Don’t preach to us, China warns Obama

AFP Photo / Saul Loeb
Beijing has hit back at Barack Obama’s criticisms about China’s record on freedom of speech and press censorship. The country has told the US President to keep out of its domestic affairs.

During his speech on World Press Freedom Day, May 1, Obama said the imprisonment of Shi Tao and Hu Jia showed China was among those countries where journalists were being jailed and actively harassed.

Journalists behind bars

Shi Tao is a mainland Chinese journalist, writer and poet, who in 2005 was sentenced to 10 years in prison for releasing a document of the Communist Party to an overseas Chinese democracy site after Yahoo!China provided his personal details to the Chinese government.

Hu Jia is an activist in the People's Republic of China. On December 27, 2007, Hu was detained as part of a crackdown on dissent during the Christmas holiday season. On April 3 2008, he was sentenced to 3.5 years in jail. Hu pleaded not guilty on charges of "inciting subversion of state power" at his trial in March 2008.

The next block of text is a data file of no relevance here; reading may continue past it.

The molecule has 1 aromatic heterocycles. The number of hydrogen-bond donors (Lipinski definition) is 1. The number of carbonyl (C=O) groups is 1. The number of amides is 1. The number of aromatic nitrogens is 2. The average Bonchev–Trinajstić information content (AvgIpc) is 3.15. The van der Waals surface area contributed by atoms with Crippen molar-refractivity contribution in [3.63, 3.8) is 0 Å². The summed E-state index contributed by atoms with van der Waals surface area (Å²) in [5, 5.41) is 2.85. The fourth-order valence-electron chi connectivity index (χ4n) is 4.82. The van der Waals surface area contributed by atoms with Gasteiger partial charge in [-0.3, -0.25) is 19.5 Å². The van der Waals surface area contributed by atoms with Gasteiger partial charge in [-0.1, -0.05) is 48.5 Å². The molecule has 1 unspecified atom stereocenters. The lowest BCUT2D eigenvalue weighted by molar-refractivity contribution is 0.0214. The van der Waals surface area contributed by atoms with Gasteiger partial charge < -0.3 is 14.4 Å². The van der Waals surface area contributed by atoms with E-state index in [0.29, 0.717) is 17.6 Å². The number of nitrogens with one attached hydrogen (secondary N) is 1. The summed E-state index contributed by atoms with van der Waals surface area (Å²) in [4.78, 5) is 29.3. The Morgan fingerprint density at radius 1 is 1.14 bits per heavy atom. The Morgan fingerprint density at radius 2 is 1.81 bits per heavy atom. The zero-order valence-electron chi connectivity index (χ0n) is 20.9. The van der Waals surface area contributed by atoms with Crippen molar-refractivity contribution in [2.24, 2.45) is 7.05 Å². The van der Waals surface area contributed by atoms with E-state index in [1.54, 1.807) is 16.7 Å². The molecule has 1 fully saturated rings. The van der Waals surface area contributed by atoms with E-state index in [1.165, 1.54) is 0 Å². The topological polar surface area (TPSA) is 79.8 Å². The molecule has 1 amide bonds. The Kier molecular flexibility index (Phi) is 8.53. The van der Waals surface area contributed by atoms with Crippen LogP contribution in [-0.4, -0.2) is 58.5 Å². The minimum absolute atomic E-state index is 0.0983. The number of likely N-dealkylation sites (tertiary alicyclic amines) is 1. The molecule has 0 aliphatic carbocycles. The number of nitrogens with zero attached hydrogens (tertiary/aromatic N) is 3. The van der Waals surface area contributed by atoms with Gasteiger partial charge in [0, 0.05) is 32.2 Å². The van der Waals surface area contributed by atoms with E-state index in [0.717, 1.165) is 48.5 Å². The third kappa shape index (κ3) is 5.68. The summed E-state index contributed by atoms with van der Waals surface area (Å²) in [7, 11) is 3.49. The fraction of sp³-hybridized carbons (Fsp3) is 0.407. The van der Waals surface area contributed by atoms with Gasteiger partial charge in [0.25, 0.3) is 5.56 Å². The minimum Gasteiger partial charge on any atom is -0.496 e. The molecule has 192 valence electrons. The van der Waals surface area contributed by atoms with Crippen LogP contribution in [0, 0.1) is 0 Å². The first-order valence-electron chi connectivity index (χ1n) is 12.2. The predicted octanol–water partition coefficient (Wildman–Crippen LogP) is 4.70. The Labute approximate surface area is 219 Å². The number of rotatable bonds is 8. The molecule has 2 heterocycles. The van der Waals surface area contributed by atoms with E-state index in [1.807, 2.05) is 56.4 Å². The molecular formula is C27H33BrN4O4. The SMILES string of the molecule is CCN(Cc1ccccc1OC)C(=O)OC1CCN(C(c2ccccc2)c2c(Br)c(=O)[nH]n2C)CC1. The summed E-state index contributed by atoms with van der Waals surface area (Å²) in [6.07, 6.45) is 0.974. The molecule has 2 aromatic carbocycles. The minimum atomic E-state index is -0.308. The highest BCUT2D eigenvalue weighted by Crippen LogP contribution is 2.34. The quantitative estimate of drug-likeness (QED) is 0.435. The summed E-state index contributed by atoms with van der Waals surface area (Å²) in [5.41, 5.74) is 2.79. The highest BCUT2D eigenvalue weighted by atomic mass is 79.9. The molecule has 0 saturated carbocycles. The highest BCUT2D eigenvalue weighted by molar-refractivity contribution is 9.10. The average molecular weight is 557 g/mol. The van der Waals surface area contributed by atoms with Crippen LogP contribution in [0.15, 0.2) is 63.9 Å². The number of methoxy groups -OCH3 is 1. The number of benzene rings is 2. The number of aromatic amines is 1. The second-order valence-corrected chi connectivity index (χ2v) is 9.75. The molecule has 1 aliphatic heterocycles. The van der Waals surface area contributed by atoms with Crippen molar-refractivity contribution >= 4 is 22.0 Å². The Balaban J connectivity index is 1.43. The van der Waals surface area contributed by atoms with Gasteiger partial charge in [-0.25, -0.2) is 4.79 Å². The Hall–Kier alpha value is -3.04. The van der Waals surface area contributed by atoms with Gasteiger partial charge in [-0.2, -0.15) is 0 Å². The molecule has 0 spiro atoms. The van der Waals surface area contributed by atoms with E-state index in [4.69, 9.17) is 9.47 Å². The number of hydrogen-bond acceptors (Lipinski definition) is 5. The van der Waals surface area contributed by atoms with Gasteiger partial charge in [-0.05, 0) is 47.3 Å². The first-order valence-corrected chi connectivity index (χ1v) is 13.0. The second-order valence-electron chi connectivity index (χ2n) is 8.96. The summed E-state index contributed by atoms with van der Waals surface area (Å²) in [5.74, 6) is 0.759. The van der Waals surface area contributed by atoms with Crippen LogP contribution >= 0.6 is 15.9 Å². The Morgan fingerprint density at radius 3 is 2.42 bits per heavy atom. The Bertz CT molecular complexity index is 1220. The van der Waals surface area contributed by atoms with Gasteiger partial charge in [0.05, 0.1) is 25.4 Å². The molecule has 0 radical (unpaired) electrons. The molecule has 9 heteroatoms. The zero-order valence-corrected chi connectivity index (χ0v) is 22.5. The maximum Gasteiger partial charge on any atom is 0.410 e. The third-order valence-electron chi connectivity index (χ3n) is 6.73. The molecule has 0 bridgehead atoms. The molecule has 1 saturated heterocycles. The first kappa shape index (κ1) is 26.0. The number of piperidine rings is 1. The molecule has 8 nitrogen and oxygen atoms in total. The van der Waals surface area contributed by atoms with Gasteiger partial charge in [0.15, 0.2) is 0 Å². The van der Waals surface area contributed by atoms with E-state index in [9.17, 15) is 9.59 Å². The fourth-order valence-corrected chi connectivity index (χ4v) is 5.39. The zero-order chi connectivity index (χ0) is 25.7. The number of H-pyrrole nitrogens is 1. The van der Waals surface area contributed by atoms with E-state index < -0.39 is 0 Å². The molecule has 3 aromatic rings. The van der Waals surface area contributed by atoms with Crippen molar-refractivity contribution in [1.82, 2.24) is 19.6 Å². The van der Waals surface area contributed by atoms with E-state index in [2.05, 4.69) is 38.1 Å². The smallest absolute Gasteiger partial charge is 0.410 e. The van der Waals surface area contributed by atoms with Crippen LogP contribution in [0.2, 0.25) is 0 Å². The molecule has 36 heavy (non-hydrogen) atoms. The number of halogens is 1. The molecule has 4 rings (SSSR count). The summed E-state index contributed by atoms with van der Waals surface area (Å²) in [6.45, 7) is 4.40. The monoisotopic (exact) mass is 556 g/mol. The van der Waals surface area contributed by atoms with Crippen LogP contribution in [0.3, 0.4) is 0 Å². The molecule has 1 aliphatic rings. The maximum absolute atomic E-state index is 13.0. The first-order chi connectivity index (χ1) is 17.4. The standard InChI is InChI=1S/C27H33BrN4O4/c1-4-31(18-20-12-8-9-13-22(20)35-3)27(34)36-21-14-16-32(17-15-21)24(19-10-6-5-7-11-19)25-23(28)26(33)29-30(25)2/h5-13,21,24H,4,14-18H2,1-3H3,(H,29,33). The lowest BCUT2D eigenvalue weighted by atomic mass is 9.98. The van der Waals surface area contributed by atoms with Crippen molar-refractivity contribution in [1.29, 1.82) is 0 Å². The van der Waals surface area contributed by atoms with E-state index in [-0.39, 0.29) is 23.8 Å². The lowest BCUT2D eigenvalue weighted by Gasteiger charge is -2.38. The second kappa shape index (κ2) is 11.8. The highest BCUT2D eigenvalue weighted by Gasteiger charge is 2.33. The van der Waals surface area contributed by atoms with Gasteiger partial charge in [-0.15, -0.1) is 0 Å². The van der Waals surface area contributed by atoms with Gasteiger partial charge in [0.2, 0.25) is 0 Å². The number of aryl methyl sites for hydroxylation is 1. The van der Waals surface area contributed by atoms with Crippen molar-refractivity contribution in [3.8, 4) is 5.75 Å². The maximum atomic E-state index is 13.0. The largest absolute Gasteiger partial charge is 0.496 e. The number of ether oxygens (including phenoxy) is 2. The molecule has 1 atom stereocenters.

The US leader went on to decry the jailing or active harassment of journalists “in every corner of the globe,” including China, Cuba, Eritrea, Myanmar, Sri Lanka, Uzbekistan and Zimbabwe.

“Emblematic examples of this distressing reality are figures like J.S. Tissainayagam in Sri Lanka, or Shi Tao and Hu Jia in China,” he said.

On Monday, the Chinese Foreign Ministry responded, saying that Beijing protects freedom of speech and is encouraging the development of the media in the country.

“China’s news cause has achieved remarkable development since its reform and opening up to the outside world 30 years ago, with the number of press staff increased and their rights and interests protected,” Ma Zhaoxu said, spokesman of the Chinese Foreign Ministry.

“We urge the US to respect the facts and China’s jurisdiction, view China’s press freedom correctly, and stop intervening in China’s press freedom,” Ma stressed.